I can’t pretend to be an especially talented gamer. I mean, I’ve finished all the Space Quest games, and I can kind of hold my own in Rock Band, and I’ve got a fairly decent Halo service record if being killed a lot in SWAT matches also counts, but generally, I’d rate myself at just about average.

Except at Skydrift. I suck at Skydrift. I suck at Skydrift so badly, I take sucking into a whole new category of sucking, which I’m now calling “ultrasupermegasucking”. So this review is written from the perspective of multiple on-screen explosions.


Basically, Skydrift is Mario Kart with jets. Or Blur with jets, if you’re 14 and too cool for Nintendo consoles. Or an arcade racer with power-ups AND JETS, if you’ve only just arrived from outer space and/or you weren’t paying attention.

Power-ups include a sort of turret gun, rockets, shields, a repair kit, a close-range shockwave detonator, and deployable mines. So far, so DeathTrack. You can also hold two power-ups simultaneously, and doubling up on the same one increases its effectiveness. Obviously, the big idea is to stockpile ordnances, and dump them on your opponents to knock them out of the race temporarily, and put you in front.

The game’s campaign mode features three different game types – Power Race, Survival, and Speed Race. The first one’s your standard GO-GO-GO mode, with loads of power-ups on the courses, while Speed Race is more or less the same thing, but with an elimination timer. If you’re in last place when it ticks down to zero, you’re out of the race, and the last man (jet) standing (flying) wins. Speed Race chucks all the power-ups, and has players zipping through a series of velocity-boosting rings instead.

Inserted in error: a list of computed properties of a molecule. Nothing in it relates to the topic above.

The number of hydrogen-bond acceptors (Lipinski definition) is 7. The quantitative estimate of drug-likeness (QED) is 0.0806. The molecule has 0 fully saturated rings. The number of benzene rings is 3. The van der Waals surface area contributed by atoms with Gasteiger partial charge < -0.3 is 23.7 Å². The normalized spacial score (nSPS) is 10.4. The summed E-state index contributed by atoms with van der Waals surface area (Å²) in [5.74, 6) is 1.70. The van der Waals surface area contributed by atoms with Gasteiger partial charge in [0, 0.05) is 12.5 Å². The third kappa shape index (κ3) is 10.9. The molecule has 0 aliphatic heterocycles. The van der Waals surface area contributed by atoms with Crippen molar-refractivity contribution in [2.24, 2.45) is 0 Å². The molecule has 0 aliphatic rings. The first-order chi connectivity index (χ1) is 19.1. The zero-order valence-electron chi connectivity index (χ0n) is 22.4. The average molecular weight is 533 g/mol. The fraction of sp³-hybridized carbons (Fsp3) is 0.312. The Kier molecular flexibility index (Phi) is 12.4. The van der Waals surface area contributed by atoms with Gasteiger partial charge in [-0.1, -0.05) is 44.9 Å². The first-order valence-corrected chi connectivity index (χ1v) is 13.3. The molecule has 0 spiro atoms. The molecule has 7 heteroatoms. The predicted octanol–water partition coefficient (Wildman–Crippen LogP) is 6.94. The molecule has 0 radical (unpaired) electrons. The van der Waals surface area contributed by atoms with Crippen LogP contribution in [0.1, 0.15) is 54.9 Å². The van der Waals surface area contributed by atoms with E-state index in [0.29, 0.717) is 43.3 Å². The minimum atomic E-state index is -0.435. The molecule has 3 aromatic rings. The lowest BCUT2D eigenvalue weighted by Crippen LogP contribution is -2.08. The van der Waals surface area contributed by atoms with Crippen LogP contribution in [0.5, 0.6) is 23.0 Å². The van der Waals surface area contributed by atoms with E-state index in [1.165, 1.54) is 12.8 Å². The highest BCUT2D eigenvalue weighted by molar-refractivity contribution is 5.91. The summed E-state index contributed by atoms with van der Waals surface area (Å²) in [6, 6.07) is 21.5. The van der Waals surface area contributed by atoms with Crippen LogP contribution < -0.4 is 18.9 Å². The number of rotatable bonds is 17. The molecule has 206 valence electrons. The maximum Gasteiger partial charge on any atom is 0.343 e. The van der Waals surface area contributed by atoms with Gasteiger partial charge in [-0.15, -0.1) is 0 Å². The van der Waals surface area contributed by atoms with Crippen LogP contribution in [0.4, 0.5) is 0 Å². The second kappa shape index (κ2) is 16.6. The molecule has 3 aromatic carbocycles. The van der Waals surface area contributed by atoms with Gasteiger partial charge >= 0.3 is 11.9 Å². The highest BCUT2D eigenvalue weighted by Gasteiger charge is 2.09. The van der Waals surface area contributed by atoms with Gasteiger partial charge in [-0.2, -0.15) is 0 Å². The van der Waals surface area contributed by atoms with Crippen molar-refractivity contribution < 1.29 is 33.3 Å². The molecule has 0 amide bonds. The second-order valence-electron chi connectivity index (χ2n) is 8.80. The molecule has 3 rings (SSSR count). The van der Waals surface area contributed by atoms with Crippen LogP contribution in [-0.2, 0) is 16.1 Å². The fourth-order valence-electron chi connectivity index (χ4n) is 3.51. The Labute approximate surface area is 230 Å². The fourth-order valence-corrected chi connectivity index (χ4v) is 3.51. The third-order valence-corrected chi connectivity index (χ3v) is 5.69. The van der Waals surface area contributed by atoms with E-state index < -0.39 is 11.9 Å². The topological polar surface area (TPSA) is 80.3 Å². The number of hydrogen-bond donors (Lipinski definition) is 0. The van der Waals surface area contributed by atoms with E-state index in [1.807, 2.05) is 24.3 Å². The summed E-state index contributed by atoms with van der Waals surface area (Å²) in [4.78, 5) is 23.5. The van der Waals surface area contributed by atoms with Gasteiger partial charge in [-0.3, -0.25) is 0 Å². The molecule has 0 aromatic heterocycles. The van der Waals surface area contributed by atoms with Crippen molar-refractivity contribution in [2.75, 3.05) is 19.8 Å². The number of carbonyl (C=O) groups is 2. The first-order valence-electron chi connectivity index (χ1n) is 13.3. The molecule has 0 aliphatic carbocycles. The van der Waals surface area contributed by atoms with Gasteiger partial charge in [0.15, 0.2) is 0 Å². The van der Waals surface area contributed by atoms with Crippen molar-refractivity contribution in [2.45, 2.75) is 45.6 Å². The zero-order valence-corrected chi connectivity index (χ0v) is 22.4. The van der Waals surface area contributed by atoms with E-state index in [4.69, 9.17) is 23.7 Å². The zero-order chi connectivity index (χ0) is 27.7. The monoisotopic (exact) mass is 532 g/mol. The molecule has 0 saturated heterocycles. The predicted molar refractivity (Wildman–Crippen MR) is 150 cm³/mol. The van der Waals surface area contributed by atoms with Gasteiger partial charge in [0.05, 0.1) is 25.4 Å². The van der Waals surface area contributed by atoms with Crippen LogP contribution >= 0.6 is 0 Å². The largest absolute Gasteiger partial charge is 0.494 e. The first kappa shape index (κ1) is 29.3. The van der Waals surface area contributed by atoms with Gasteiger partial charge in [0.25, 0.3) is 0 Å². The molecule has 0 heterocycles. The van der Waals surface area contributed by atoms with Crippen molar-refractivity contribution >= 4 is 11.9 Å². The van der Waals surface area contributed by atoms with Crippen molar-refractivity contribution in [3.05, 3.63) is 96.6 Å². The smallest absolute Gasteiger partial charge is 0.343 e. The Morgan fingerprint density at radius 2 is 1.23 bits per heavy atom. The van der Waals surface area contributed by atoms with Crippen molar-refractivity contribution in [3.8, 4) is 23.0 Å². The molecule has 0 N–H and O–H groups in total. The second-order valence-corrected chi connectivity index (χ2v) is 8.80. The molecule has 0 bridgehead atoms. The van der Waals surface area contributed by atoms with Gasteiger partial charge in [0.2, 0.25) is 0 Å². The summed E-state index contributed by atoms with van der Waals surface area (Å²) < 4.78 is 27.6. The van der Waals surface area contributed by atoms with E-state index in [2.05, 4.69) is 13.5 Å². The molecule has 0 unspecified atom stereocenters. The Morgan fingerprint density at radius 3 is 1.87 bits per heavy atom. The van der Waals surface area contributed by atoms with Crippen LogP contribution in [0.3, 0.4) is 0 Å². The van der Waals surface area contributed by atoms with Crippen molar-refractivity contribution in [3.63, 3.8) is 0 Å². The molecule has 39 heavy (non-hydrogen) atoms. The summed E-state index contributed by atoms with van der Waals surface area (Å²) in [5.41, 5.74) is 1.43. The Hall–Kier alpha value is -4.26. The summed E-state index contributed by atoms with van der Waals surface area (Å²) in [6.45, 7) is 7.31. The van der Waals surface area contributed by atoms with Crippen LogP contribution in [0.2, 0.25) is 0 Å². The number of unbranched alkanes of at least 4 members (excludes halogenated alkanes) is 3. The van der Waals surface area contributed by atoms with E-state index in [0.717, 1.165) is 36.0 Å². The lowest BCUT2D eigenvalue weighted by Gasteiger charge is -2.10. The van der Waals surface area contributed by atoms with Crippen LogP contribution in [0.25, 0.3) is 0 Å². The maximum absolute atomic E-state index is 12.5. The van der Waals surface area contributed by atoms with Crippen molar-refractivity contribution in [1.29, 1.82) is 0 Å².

Although none of this stuff is particularly innovative in the genre, and it all works well enough and – quite in spite of my ultrasupermegasucking at it – the game’s rather a lot of chaotic fun to play. For a bit, anyway.

Skydrift’s first big problem is that it has only six maps (and reversed versions, but that’s cheating), which quickly become very repetitive.

Skydrift’s second big problem is that it has no local multiplayer, an omission that’s all the more inexplicable given the genre’s instant appeal on this front. Online multiplayer is something, perhaps, but it’s just not the same when you can’t throw chips at the asshole who dropped a rocket on you.

It’s a solid, smart little racer, but with a pretty chunky $14.99 / 1,200 MSP pricetag, its lack of content and local multiplayer makes it more of a maybe than a must-buy.

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